In order to ensure that his work remains as morally didactic as possible, Livy simplifies complex historical processes and motivations into simple principles, often repeated throughout his work. Pietas, Fides, Concordia, Prudentia, Dignitas, Gravitas and Frugalitas- these are the abstract moral concepts that ‘are the true and enduring heroes6’ of Livy’s History. These concepts, or the lack of them, are enough for Livy to be able to describe historical phenomena such as the Roman defeat at the hands of the Gauls in 390 B.C. in which he attributes the disaster to a lack of Pietas towards the gods and fides towards men.7 In a similar vein he attributes the defeat of the Roman’s by the Samnites at Caudium to the Roman’s Superbia- their arrogant rejection of a just settlement offered by their enemy. Thus in terms of causation, Livy’s historical theory is entirely moral. Although he does offer a more reasoned argument for causation on occasion (stating that the defeat at the hands of the Gauls was also due to the inadequate levy conducted by the military tribunes), these are invariably stated after the grievous moral error. Therefore, all victories and defeats, triumphs and disasters in Livy’s historical universe are engendered by moral victory or defeat, ethical triumphs and disasters, and it is the duty of his reader to ensure that they make such a connection between morality and glory, and immorality and disaster. Indeed so concerned is Livy in educating his readers in upright moral behaviour that he refuses to pass over tales and anecdotes that are ‘trifling to relate’8 if they have any moral value at all. A clear example of this obsessive moral detail occurs in Book XXVII, in which Livy describes the career of one C. Flaccus, a man who Livy considered of ‘loose and degenerate habits’, who amends his immoral ways after being appointedflamen dialis. Livy writes that he ‘should have been glad to have omitted from mention (this tale)…. had the story not passed from notoriety to edification’9- the implication being that unless this story was not filled with essential moral instruction, Livy would have passed over it in favour of relating a more important narrative.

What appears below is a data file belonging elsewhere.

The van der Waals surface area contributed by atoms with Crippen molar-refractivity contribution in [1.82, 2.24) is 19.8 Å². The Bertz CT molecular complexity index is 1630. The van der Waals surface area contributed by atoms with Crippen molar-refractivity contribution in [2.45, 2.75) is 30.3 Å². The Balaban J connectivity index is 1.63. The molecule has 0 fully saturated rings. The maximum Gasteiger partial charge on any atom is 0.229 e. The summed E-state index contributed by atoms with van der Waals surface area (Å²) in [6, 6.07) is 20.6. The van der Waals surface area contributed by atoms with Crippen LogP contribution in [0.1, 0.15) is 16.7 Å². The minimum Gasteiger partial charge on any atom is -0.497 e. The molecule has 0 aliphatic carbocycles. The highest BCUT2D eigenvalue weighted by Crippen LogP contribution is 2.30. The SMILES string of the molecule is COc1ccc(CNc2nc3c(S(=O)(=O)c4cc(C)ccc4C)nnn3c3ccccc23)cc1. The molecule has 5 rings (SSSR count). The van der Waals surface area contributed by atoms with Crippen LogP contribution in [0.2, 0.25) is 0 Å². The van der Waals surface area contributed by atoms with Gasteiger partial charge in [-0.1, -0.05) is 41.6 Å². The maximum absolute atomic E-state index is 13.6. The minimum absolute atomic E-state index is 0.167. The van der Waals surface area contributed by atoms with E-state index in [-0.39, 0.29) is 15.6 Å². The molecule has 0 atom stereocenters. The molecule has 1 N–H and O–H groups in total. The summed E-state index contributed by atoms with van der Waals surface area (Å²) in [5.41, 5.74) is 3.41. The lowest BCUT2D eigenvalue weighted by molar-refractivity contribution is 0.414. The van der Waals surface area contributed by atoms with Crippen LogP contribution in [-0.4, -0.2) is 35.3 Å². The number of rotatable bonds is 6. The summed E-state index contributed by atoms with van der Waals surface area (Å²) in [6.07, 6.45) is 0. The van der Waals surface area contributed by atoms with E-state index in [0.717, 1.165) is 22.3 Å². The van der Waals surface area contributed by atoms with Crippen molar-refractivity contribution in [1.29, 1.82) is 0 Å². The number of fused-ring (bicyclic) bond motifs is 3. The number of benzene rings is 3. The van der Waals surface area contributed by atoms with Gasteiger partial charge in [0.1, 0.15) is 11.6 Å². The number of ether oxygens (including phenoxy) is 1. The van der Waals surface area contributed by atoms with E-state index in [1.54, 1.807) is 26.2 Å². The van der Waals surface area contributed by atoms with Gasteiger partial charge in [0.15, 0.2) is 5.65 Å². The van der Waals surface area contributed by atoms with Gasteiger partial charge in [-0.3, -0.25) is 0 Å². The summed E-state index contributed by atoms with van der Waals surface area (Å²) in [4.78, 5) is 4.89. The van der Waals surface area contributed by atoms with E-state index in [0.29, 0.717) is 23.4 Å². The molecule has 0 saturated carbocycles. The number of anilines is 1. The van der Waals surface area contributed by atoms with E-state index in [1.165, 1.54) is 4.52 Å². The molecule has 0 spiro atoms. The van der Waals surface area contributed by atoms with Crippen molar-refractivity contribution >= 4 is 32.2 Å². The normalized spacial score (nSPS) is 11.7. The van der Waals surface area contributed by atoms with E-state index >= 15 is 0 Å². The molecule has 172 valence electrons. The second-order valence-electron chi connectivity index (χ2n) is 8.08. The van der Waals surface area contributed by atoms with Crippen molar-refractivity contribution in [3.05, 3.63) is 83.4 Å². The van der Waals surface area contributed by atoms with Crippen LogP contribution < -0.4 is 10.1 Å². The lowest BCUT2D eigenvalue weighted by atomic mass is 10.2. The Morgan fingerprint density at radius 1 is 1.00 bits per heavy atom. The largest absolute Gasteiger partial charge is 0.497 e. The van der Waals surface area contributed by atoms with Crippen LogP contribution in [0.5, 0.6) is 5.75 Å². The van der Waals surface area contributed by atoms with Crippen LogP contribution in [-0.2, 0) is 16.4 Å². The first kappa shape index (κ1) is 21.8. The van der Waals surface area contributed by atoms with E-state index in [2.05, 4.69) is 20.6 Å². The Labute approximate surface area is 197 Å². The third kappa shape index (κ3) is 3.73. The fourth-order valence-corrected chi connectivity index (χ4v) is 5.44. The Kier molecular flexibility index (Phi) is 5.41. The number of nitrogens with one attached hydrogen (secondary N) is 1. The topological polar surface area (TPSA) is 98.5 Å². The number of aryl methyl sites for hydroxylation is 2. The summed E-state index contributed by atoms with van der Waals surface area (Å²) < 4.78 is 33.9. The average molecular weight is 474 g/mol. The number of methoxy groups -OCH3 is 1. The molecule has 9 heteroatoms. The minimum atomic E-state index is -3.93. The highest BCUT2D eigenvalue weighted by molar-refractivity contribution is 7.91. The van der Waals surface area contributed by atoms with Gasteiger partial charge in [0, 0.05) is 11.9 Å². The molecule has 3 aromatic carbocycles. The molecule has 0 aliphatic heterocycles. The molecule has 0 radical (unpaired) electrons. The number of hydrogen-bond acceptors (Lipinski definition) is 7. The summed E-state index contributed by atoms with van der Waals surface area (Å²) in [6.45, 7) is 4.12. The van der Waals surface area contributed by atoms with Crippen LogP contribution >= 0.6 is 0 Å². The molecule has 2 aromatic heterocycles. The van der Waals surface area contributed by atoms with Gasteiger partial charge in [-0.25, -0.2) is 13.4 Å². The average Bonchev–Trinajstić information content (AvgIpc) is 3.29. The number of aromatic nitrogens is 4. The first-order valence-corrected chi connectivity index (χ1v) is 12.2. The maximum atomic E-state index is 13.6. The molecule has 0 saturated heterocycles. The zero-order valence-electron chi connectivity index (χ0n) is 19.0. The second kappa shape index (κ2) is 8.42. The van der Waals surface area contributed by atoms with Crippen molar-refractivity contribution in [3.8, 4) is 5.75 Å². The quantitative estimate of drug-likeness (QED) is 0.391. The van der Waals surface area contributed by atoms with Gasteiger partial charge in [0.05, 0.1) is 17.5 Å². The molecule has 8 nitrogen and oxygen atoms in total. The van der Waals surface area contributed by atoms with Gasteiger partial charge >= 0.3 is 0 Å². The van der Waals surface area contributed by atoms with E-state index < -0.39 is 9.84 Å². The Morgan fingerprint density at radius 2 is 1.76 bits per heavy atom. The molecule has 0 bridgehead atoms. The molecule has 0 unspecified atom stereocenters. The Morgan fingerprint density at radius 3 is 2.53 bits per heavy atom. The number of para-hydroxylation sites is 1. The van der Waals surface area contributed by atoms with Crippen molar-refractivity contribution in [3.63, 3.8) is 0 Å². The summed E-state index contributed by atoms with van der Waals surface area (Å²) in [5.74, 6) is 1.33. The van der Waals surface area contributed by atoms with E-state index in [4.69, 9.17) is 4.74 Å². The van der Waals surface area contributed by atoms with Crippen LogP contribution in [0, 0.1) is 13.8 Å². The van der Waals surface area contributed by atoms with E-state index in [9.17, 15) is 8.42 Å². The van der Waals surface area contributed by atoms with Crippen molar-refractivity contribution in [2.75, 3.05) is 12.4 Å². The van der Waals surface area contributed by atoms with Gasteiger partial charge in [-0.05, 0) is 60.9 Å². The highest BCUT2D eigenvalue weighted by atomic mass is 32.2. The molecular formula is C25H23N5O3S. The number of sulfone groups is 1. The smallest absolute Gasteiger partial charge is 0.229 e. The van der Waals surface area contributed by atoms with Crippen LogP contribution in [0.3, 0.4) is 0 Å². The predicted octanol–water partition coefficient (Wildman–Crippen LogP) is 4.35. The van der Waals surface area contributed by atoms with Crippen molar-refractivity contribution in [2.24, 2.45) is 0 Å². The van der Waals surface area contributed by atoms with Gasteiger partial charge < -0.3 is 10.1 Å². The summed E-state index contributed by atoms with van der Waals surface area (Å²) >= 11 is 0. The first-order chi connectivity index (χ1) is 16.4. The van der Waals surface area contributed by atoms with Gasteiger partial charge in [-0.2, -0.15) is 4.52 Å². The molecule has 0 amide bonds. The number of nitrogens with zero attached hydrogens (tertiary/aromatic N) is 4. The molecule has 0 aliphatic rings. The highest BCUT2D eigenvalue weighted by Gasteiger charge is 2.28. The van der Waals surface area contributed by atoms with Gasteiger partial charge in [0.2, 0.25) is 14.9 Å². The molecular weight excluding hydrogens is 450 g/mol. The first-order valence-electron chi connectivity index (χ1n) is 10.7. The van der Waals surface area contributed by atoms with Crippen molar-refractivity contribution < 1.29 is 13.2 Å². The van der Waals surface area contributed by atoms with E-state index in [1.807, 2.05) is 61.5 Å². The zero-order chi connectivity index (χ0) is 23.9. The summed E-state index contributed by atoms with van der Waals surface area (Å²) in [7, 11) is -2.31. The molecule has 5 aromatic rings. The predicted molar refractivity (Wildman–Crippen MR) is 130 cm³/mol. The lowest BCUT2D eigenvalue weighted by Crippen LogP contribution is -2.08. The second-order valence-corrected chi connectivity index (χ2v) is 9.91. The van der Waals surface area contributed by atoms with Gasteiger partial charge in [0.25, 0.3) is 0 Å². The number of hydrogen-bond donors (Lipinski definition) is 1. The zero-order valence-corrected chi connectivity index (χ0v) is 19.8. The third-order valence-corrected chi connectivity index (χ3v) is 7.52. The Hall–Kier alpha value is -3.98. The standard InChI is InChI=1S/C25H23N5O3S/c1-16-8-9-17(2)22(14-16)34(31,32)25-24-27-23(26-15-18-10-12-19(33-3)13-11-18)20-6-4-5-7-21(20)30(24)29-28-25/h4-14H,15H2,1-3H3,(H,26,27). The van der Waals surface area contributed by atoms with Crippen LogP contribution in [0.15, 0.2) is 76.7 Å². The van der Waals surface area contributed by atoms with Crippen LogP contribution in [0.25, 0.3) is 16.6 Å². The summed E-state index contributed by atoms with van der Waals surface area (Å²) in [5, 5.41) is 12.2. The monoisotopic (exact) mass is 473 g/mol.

The abstract qualities of that are at the centre of Livy’s didactic morality are often given association with individuals and nations, to the point where Livy’s analysis of these characters is spectacularly simplistic and morally reductive. Indeed, Livy judges these characters by his own Stoic standard and encourages us to judge characters according their moral behaviour as well. For his reductive historical analysis focused on morality, Livy has been much criticised and it is not hard to see why, very often his characters become stock villains and whole nations are given characteristics so outlandish as to leave the reader incredulous. When Livy describes how the people of Capua decide to take side with Hannibal and abandon their Roman masters, Livy once again employs a form of genetic morality, in which a whole race seem afflicted by some common moral disease that runs in their blood. He relates how the defection of the Capuans was inevitable for they were ‘luxuriantem longa felicitate atque indulgentia fortunae’- ‘luxuriating in their long-standing prosperity and fortune’ as well as the ‘licentia plebis sine modo’- ‘the unrestrained freedoms of the people exercised without limit’10. Thus, once again, Livy demonstrates how cultural and racial immorality engenders historical phenomena such as defection, rebellion and sedition. Livy’s moral characterisation reaches its greatest extremes and most outlandish exaggerations in describing the great enemy of Rome at the end of the second century B.C. - The Carthaginians and their commander, Hannibal. Livy makes no attempt at tempering his feelings towards these people. He describes Hannibal as ‘natura et moribus immitem ferumque’- ‘Brute and wild from his nature and morals’ who has mede his troops wild and savage ‘vesci corporibus humanis docendo’- ‘by teaching (them) to feast of human flesh’11. To the modern reader, of course, these descriptions seem of course ahistorical and outlandish to the extreme, yet in describing the Roman enemy is such a way, Livy is attempting to reinforce the good nature of what Rome was fighting for. Essentially, in making the Carthaginians a degenerate and morally void people, Livy is fortifying Roman morality.
Therefore, in conclusion, there can be no doubt that Livy’s whole historical universe is a moral one. His theory of causation and result in intrinsically linked with his sense of right and wrong, good and evil, moral and immoral. His reliance on moral precepts as the substance and purpose of his work leads the historian to make reductive analyses and character assessments, and sweeping moral assumptions about entire cultures and races. Indeed, Livy’s entire conception of history is one of a moral battlefield; a plain of examples and warnings with which present and future generations can take heed from. It is thus the job of Livy, the historian, to instruct, to teach and to point us, the reader, in the right moral direction.
By Michael Roderick
1 Ab Urbe Condita; 24.10
2 Livy: His historical aims and methods; P.G Walsh, pg. 80
3 Ab Urbe Condita; 43.13.1-2
4 4 Livy: His historical aims and methods; P.G Walsh, pg. 48
5 Ad Urbe Condita; Praef 9-10
6 Livy: His historical aims and methods; pg. 66
7 Ab Urbe Condita; V, 32, 6f